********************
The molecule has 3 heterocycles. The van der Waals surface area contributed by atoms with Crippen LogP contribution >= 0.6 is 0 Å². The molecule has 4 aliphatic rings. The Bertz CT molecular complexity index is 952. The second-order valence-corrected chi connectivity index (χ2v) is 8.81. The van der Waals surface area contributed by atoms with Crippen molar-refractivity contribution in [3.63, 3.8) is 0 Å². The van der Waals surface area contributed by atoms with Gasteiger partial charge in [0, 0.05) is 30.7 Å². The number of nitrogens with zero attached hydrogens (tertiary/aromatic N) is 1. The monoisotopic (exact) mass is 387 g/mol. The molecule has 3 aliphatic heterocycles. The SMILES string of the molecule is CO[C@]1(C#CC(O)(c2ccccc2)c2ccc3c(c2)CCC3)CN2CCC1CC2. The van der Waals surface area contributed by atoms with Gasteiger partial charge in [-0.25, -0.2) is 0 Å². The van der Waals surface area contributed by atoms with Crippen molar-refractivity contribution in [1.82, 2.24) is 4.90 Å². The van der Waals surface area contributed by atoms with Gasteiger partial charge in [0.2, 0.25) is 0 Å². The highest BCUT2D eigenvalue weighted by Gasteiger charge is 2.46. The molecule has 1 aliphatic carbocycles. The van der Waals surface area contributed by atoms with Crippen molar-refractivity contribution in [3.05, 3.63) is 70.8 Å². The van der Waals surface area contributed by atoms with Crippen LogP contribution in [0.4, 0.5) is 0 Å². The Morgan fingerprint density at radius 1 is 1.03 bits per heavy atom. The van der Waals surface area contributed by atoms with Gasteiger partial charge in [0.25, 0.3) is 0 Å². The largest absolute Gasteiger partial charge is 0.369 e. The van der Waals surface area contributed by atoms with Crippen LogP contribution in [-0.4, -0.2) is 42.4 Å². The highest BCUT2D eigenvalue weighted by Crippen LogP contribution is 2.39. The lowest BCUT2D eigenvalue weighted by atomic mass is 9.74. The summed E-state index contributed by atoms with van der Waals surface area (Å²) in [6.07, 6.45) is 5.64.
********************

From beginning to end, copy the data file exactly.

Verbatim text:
The molecule has 3 heterocycles. The van der Waals surface area contributed by atoms with Crippen LogP contribution >= 0.6 is 0 Å². The molecule has 4 aliphatic rings. The Bertz CT molecular complexity index is 952. The second-order valence-corrected chi connectivity index (χ2v) is 8.81. The van der Waals surface area contributed by atoms with Crippen molar-refractivity contribution in [3.63, 3.8) is 0 Å². The van der Waals surface area contributed by atoms with Gasteiger partial charge in [0, 0.05) is 30.7 Å². The number of nitrogens with zero attached hydrogens (tertiary/aromatic N) is 1. The monoisotopic (exact) mass is 387 g/mol. The molecule has 3 aliphatic heterocycles. The SMILES string of the molecule is CO[C@]1(C#CC(O)(c2ccccc2)c2ccc3c(c2)CCC3)CN2CCC1CC2. The van der Waals surface area contributed by atoms with Gasteiger partial charge in [-0.25, -0.2) is 0 Å². The van der Waals surface area contributed by atoms with Crippen molar-refractivity contribution in [1.82, 2.24) is 4.90 Å². The van der Waals surface area contributed by atoms with Gasteiger partial charge in [0.2, 0.25) is 0 Å². The highest BCUT2D eigenvalue weighted by Gasteiger charge is 2.46. The molecule has 1 aliphatic carbocycles. The van der Waals surface area contributed by atoms with Crippen molar-refractivity contribution in [3.05, 3.63) is 70.8 Å². The van der Waals surface area contributed by atoms with Crippen LogP contribution in [0.4, 0.5) is 0 Å². The Morgan fingerprint density at radius 1 is 1.03 bits per heavy atom. The van der Waals surface area contributed by atoms with Gasteiger partial charge in [0.25, 0.3) is 0 Å². The largest absolute Gasteiger partial charge is 0.369 e. The van der Waals surface area contributed by atoms with Crippen LogP contribution in [-0.4, -0.2) is 42.4 Å². The highest BCUT2D eigenvalue weighted by Crippen LogP contribution is 2.39. The lowest BCUT2D eigenvalue weighted by atomic mass is 9.74. The summed E-state index contributed by atoms with van der Waals surface area (Å²) in [6.07, 6.45) is 5.64.